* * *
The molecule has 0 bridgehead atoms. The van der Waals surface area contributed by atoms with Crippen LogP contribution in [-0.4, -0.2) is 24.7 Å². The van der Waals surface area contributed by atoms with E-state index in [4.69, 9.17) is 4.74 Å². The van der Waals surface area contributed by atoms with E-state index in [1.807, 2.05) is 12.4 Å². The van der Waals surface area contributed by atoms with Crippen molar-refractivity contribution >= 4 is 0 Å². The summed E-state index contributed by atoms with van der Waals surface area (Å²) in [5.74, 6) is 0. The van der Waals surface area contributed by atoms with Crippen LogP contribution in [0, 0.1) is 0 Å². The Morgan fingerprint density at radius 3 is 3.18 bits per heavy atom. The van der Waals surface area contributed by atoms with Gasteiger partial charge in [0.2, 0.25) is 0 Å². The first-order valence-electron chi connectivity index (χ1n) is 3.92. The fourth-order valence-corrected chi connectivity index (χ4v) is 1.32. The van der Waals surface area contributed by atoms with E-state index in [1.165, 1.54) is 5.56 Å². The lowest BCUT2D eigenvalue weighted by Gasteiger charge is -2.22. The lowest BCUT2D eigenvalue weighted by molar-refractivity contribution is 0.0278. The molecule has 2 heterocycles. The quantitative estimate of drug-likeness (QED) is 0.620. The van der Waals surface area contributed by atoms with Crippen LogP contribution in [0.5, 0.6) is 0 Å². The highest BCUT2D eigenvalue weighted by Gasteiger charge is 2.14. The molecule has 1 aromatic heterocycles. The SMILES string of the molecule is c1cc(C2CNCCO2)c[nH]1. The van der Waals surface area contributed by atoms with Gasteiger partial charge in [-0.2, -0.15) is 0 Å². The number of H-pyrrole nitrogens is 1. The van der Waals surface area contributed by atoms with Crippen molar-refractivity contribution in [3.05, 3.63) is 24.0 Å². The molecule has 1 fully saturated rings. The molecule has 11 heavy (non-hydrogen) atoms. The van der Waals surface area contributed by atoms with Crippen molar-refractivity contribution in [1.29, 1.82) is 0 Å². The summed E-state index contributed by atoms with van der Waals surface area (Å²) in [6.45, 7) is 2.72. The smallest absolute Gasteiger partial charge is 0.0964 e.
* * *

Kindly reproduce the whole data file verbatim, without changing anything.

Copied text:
The molecule has 0 bridgehead atoms. The van der Waals surface area contributed by atoms with Crippen LogP contribution in [-0.4, -0.2) is 24.7 Å². The van der Waals surface area contributed by atoms with E-state index in [4.69, 9.17) is 4.74 Å². The van der Waals surface area contributed by atoms with E-state index in [1.807, 2.05) is 12.4 Å². The van der Waals surface area contributed by atoms with Crippen molar-refractivity contribution >= 4 is 0 Å². The summed E-state index contributed by atoms with van der Waals surface area (Å²) in [5.74, 6) is 0. The van der Waals surface area contributed by atoms with Crippen LogP contribution in [0, 0.1) is 0 Å². The Morgan fingerprint density at radius 3 is 3.18 bits per heavy atom. The van der Waals surface area contributed by atoms with Gasteiger partial charge in [0.2, 0.25) is 0 Å². The first-order valence-electron chi connectivity index (χ1n) is 3.92. The fourth-order valence-corrected chi connectivity index (χ4v) is 1.32. The van der Waals surface area contributed by atoms with E-state index in [1.165, 1.54) is 5.56 Å². The lowest BCUT2D eigenvalue weighted by Gasteiger charge is -2.22. The lowest BCUT2D eigenvalue weighted by molar-refractivity contribution is 0.0278. The molecule has 2 heterocycles. The quantitative estimate of drug-likeness (QED) is 0.620. The van der Waals surface area contributed by atoms with Crippen LogP contribution in [0.5, 0.6) is 0 Å². The highest BCUT2D eigenvalue weighted by Gasteiger charge is 2.14. The molecule has 1 aromatic heterocycles. The SMILES string of the molecule is c1cc(C2CNCCO2)c[nH]1. The van der Waals surface area contributed by atoms with Gasteiger partial charge in [-0.2, -0.15) is 0 Å². The number of H-pyrrole nitrogens is 1. The van der Waals surface area contributed by atoms with Crippen molar-refractivity contribution in [3.05, 3.63) is 24.0 Å². The molecule has 1 fully saturated rings. The molecule has 11 heavy (non-hydrogen) atoms. The van der Waals surface area contributed by atoms with Crippen molar-refractivity contribution in [1.29, 1.82) is 0 Å². The summed E-state index contributed by atoms with van der Waals surface area (Å²) in [6.45, 7) is 2.72. The smallest absolute Gasteiger partial charge is 0.0964 e.